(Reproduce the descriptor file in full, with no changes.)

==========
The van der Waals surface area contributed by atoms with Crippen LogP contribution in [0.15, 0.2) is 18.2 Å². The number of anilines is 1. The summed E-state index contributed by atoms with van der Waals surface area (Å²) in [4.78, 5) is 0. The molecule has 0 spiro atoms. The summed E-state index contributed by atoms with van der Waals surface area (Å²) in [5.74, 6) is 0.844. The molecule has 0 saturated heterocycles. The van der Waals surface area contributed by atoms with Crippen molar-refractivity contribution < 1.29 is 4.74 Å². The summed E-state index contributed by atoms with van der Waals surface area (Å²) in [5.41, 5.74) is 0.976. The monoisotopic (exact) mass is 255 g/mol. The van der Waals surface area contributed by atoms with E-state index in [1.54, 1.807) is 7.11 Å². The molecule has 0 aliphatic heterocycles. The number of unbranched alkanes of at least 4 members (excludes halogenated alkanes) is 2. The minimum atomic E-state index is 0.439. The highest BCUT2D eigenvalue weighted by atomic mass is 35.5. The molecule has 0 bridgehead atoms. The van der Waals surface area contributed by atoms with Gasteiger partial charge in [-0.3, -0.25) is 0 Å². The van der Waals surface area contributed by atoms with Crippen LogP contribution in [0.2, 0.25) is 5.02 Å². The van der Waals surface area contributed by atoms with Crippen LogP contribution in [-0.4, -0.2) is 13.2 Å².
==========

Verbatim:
The van der Waals surface area contributed by atoms with Crippen LogP contribution in [0.15, 0.2) is 18.2 Å². The number of anilines is 1. The summed E-state index contributed by atoms with van der Waals surface area (Å²) in [4.78, 5) is 0. The molecule has 0 spiro atoms. The summed E-state index contributed by atoms with van der Waals surface area (Å²) in [5.74, 6) is 0.844. The molecule has 0 saturated heterocycles. The van der Waals surface area contributed by atoms with Crippen molar-refractivity contribution < 1.29 is 4.74 Å². The summed E-state index contributed by atoms with van der Waals surface area (Å²) in [5.41, 5.74) is 0.976. The monoisotopic (exact) mass is 255 g/mol. The van der Waals surface area contributed by atoms with E-state index in [1.54, 1.807) is 7.11 Å². The molecule has 0 aliphatic heterocycles. The number of unbranched alkanes of at least 4 members (excludes halogenated alkanes) is 2. The minimum atomic E-state index is 0.439. The highest BCUT2D eigenvalue weighted by atomic mass is 35.5. The molecule has 0 bridgehead atoms. The van der Waals surface area contributed by atoms with Gasteiger partial charge in [-0.3, -0.25) is 0 Å². The van der Waals surface area contributed by atoms with Crippen LogP contribution in [0.2, 0.25) is 5.02 Å². The van der Waals surface area contributed by atoms with Crippen LogP contribution in [-0.4, -0.2) is 13.2 Å².